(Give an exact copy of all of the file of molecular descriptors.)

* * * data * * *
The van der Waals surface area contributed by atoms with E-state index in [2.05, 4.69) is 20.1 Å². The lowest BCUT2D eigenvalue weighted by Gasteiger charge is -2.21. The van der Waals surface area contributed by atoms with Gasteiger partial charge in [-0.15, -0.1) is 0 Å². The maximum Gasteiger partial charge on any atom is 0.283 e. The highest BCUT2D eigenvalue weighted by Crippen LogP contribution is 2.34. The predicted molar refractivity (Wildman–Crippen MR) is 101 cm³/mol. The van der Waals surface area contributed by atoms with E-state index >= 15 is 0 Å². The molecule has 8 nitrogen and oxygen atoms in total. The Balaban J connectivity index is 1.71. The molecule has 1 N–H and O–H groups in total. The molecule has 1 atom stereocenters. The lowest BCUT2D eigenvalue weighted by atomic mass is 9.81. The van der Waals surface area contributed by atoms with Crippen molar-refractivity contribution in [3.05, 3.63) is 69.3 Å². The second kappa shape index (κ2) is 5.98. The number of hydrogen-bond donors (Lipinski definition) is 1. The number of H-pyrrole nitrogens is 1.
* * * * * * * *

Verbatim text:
The van der Waals surface area contributed by atoms with E-state index in [2.05, 4.69) is 20.1 Å². The lowest BCUT2D eigenvalue weighted by Gasteiger charge is -2.21. The van der Waals surface area contributed by atoms with Gasteiger partial charge in [-0.15, -0.1) is 0 Å². The maximum Gasteiger partial charge on any atom is 0.283 e. The highest BCUT2D eigenvalue weighted by Crippen LogP contribution is 2.34. The predicted molar refractivity (Wildman–Crippen MR) is 101 cm³/mol. The van der Waals surface area contributed by atoms with E-state index >= 15 is 0 Å². The molecule has 8 nitrogen and oxygen atoms in total. The Balaban J connectivity index is 1.71. The molecule has 1 N–H and O–H groups in total. The molecule has 1 atom stereocenters. The lowest BCUT2D eigenvalue weighted by atomic mass is 9.81. The van der Waals surface area contributed by atoms with Crippen molar-refractivity contribution in [3.05, 3.63) is 69.3 Å². The second kappa shape index (κ2) is 5.98. The number of hydrogen-bond donors (Lipinski definition) is 1. The number of H-pyrrole nitrogens is 1.